In 2010, the Dart Center for Journalism and Trauma at Columbia University awarded him a prestigious Ochberg Fellowship. The Fellowship is designed to improve reporting on violence, conflict, and tragedy. Lewis has continued his work with the Dart Center and has trained reporters on behalf of the organization in Trinidad and Tobago, the Cayman Islands, and Puerto Rico.

A graduate of the University of Florida, Lewis began his public radio career in 1992 as reporter and executive producer at NPR member station WUFT in Gainesville, Florida. He also spent time at WSVH in Savannah, Georgia, and was Statehouse Bureau Chief at Kansas Public Radio. For six years he worked at KPBS in San Diego as a senior editor and reporter. He also was a talk show host and assistant news director at WGCU in Fort Myers, Florida.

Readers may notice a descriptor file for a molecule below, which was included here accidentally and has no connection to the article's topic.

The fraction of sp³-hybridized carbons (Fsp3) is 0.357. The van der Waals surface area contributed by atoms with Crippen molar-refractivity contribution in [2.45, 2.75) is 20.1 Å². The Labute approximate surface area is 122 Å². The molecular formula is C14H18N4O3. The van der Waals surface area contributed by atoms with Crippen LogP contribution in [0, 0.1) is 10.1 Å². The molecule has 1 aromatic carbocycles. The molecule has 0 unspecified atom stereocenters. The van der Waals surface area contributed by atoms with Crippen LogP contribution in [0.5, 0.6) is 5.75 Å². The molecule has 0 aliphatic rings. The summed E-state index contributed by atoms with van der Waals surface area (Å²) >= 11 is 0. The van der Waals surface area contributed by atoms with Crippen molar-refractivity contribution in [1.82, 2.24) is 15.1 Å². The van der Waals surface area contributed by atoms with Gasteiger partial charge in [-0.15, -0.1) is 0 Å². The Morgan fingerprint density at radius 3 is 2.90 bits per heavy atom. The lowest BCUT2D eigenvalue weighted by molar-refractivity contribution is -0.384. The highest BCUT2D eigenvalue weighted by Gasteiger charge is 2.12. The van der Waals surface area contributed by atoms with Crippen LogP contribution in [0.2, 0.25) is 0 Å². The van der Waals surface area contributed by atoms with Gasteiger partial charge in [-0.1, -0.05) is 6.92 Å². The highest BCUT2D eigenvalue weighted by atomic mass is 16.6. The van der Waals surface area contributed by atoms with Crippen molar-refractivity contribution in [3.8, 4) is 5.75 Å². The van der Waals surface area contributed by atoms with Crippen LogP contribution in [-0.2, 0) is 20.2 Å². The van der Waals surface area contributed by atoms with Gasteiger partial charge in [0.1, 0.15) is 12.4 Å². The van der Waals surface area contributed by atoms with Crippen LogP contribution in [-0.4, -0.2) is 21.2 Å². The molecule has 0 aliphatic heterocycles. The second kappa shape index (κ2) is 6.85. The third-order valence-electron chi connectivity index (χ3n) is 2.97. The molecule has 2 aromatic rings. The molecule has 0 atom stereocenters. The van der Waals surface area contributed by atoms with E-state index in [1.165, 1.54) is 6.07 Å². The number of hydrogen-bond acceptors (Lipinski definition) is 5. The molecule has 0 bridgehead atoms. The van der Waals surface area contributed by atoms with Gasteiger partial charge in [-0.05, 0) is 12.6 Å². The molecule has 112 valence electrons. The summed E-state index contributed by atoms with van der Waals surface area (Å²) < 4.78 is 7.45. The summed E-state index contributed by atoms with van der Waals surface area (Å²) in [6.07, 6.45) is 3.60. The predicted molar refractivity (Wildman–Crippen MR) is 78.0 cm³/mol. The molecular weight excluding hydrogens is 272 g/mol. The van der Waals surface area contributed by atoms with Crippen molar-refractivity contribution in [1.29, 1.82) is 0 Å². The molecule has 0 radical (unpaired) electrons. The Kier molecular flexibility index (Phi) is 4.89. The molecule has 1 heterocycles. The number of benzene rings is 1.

When he's not busy at work, Lewis can be found being creative in the kitchen or outside refereeing soccer games.

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Story Archive

Satellite images of storms forming in the Atlantic Ocean. Tropical Storm Wilfred is the last named storm of the 2020 season using the English alphabet. Courtesy of NOAA hide caption

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Courtesy of NOAA

This graphic, provided by NASA, shows abnormally warm ocean temperatures. Forecasters believe this will continue to fuel an already above-average Atlantic hurricane season. NASA hide caption

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NASA